By Florence Woodfield Morais for ArtVerve, September 2017
Orovida Pissarrro, Big Leaves, Egg tempera on silk, 56 x 65.5 cm (22 x 25¾ inches), 1932
Orovida Camille Pissarro, born in Epping in 1893, came into the world with a name already endowed with considerable art-historical weight. The only daughter to Lucien Pissarro (the eldest of Camille Pissarro’s seven children) and Esther Pissarro (née Bensusan), she was the only grandchild of Camille Pissarro to be born during his lifetime. She was also the first professional female artist in the Pissarro family. Her unique family position early on presented her with a creative conundrum – how to carry such a weight, and simultaneously forge new ground as an artist; respecting her artistic legacy whilst committing to find a new pictorial language and an authentic artistic voice? Orovida Pissarro would tread this fine line between tradition and innovation throughout her lifetime as a painter and a printmaker.
Currently, Orovida (as she was known, choosing early to discard the name Pissarro when she signed her works) is perhaps at her most visible at the Ashmolean, Oxford, where a portrait of her by Carel Wright hangs in the Modern Art gallery on the 3rd floor. Hanging alongside many works by Modern British icons, such as Ben Nicholson and Stanley Spencer, the portrait in fact was commissioned by Orovida herself to accompany the large amount of Pissarro family works that were donated to the museum by herself and her mother in the setting up of the Pissarro Family Archive, which is still housed today at the Ashmolean and can be visited on request. Large and indomitable in loudly striped clothing, the portrait hints at Orovida’s strength and character. However, it is somewhat a shame that she is remembered among her Modern British peers in this room as a donor, rather than an artist. Why don’t her pictures hang alongside those of Nicholson and Spencer? Exploring this question will always entail a certain amount of speculation, and surely is a question that can be repeated for many female artists of this period who have not quite had their place cemented in the canon.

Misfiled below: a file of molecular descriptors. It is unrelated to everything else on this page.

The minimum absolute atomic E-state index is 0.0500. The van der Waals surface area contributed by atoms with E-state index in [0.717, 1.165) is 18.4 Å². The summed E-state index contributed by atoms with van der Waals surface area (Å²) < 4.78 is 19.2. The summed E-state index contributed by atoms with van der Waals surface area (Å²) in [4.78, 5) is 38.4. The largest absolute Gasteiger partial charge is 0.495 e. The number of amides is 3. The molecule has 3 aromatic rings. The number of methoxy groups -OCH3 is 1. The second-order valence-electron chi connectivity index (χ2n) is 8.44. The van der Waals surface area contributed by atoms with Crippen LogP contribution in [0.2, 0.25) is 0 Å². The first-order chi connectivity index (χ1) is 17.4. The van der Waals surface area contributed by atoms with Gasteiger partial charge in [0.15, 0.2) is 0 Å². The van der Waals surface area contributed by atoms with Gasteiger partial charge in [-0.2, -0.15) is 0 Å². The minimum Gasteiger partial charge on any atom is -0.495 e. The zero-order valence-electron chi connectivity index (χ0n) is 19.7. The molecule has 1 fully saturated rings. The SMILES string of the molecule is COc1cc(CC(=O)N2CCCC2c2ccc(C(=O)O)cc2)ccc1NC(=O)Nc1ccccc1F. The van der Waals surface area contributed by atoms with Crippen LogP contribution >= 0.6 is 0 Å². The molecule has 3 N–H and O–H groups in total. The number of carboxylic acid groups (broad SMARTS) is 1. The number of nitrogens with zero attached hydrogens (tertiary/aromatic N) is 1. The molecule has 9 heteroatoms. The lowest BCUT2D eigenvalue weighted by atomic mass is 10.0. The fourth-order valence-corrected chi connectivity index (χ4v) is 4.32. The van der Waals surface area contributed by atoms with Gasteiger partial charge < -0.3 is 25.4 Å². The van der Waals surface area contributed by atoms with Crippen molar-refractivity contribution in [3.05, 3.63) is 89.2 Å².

(left) Orovida Pissarro, Gazelles, Etching, 27.6 x 17.5 cm (107/8 x 67/8 inches)
Signed, inscribed with title and dated 1930
(right) Orovida Pissarro Fear, Etching, 26 x 19.5 cm (10 ¼ x 7 ⅝ inches)
Signed and dated 1917, trial proof no.2
To re-visit Orovida’s oeuvre, and to understand her circumstance as an artist and an individual, an analysis of important personal and artistic relationships within her family is an important starting point. Orovida’s father Lucien Pissarro, eldest son to Camille Pissarro and an Impressionist painter in his own right, had an extremely close and formative relationship with his father. When Lucien settled in England in 1890, father and son kept up a lively correspondence. The letters, so sensitively collected, translated and edited for publication by Pissarro scholar John Rewald in 1943, show a remarkable degree of tenderness and friendship between father and son. They also provide an insight into the unwavering commitment Camille Pissarro had to his art, as well as providing an insight into the theoretical nuances of the Impressionist movement, the Parisian art scene, and Pissarro’s often complex relationship to his peers.
Orovida Pissarro, Siamese Cat with Kittens, Gouache on linen, 39 x 48 cm (15 ⅜ x 18 ⅞ inches), 1934